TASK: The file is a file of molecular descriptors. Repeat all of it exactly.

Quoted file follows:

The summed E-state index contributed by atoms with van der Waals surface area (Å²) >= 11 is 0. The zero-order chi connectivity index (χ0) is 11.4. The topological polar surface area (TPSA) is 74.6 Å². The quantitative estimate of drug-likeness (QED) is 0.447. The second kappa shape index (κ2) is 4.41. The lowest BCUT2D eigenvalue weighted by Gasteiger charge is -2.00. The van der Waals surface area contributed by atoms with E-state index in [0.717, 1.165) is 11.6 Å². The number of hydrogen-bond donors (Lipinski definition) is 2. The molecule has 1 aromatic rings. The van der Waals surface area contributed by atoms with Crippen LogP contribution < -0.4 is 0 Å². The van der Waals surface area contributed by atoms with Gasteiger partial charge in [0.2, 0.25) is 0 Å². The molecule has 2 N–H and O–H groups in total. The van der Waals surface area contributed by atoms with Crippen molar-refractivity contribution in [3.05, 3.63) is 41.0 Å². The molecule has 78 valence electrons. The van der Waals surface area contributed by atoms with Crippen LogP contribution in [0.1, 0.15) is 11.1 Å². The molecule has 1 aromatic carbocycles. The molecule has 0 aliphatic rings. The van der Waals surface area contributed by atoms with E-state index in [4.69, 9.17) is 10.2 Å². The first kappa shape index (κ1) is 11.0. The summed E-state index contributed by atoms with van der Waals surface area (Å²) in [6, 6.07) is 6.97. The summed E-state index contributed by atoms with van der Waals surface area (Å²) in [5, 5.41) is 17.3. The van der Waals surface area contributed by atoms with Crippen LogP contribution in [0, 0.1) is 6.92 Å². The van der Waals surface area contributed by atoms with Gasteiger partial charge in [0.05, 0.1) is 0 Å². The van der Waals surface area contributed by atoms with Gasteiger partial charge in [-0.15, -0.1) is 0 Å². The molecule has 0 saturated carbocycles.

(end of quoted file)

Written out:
The summed E-state index contributed by atoms with van der Waals surface area (Å²) >= 11 is 0. The zero-order chi connectivity index (χ0) is 11.4. The topological polar surface area (TPSA) is 74.6 Å². The quantitative estimate of drug-likeness (QED) is 0.447. The second kappa shape index (κ2) is 4.41. The lowest BCUT2D eigenvalue weighted by Gasteiger charge is -2.00. The van der Waals surface area contributed by atoms with E-state index in [0.717, 1.165) is 11.6 Å². The number of hydrogen-bond donors (Lipinski definition) is 2. The molecule has 1 aromatic rings. The van der Waals surface area contributed by atoms with Crippen LogP contribution < -0.4 is 0 Å². The van der Waals surface area contributed by atoms with Gasteiger partial charge in [0.2, 0.25) is 0 Å². The molecule has 2 N–H and O–H groups in total. The van der Waals surface area contributed by atoms with Crippen molar-refractivity contribution in [3.05, 3.63) is 41.0 Å². The molecule has 78 valence electrons. The van der Waals surface area contributed by atoms with Crippen LogP contribution in [0.1, 0.15) is 11.1 Å². The molecule has 1 aromatic carbocycles. The molecule has 0 aliphatic rings. The van der Waals surface area contributed by atoms with E-state index in [4.69, 9.17) is 10.2 Å². The first kappa shape index (κ1) is 11.0. The summed E-state index contributed by atoms with van der Waals surface area (Å²) in [6, 6.07) is 6.97. The summed E-state index contributed by atoms with van der Waals surface area (Å²) in [5, 5.41) is 17.3. The van der Waals surface area contributed by atoms with Crippen LogP contribution in [0, 0.1) is 6.92 Å². The van der Waals surface area contributed by atoms with Gasteiger partial charge in [0.05, 0.1) is 0 Å². The van der Waals surface area contributed by atoms with Gasteiger partial charge in [-0.15, -0.1) is 0 Å². The molecule has 0 saturated carbocycles.